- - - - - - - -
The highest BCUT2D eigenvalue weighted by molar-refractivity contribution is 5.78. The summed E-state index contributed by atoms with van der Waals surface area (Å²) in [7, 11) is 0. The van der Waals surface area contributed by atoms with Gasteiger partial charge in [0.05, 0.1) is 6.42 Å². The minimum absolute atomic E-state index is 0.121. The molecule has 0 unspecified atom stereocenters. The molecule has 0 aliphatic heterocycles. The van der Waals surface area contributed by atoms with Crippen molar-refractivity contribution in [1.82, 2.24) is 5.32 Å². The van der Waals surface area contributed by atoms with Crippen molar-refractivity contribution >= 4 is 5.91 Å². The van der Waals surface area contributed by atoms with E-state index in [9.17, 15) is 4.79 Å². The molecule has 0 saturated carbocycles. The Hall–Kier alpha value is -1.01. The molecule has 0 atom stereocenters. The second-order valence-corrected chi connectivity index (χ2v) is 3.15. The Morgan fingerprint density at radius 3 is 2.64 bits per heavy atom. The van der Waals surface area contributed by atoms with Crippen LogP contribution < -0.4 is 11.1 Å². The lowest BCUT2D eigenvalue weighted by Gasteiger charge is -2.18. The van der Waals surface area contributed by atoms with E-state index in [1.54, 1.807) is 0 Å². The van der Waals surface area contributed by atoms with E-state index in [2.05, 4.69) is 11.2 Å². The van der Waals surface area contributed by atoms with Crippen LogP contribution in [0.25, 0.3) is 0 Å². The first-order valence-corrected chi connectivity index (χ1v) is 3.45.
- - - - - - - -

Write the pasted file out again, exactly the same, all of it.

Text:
The highest BCUT2D eigenvalue weighted by molar-refractivity contribution is 5.78. The summed E-state index contributed by atoms with van der Waals surface area (Å²) in [7, 11) is 0. The van der Waals surface area contributed by atoms with Gasteiger partial charge in [0.05, 0.1) is 6.42 Å². The minimum absolute atomic E-state index is 0.121. The molecule has 0 unspecified atom stereocenters. The molecule has 0 aliphatic heterocycles. The van der Waals surface area contributed by atoms with Crippen molar-refractivity contribution in [1.82, 2.24) is 5.32 Å². The van der Waals surface area contributed by atoms with Crippen molar-refractivity contribution >= 4 is 5.91 Å². The van der Waals surface area contributed by atoms with E-state index in [9.17, 15) is 4.79 Å². The molecule has 0 saturated carbocycles. The Hall–Kier alpha value is -1.01. The molecule has 0 atom stereocenters. The second-order valence-corrected chi connectivity index (χ2v) is 3.15. The Morgan fingerprint density at radius 3 is 2.64 bits per heavy atom. The van der Waals surface area contributed by atoms with Crippen LogP contribution < -0.4 is 11.1 Å². The lowest BCUT2D eigenvalue weighted by Gasteiger charge is -2.18. The van der Waals surface area contributed by atoms with E-state index in [1.54, 1.807) is 0 Å². The van der Waals surface area contributed by atoms with E-state index in [2.05, 4.69) is 11.2 Å². The van der Waals surface area contributed by atoms with Crippen LogP contribution in [0.25, 0.3) is 0 Å². The first-order valence-corrected chi connectivity index (χ1v) is 3.45.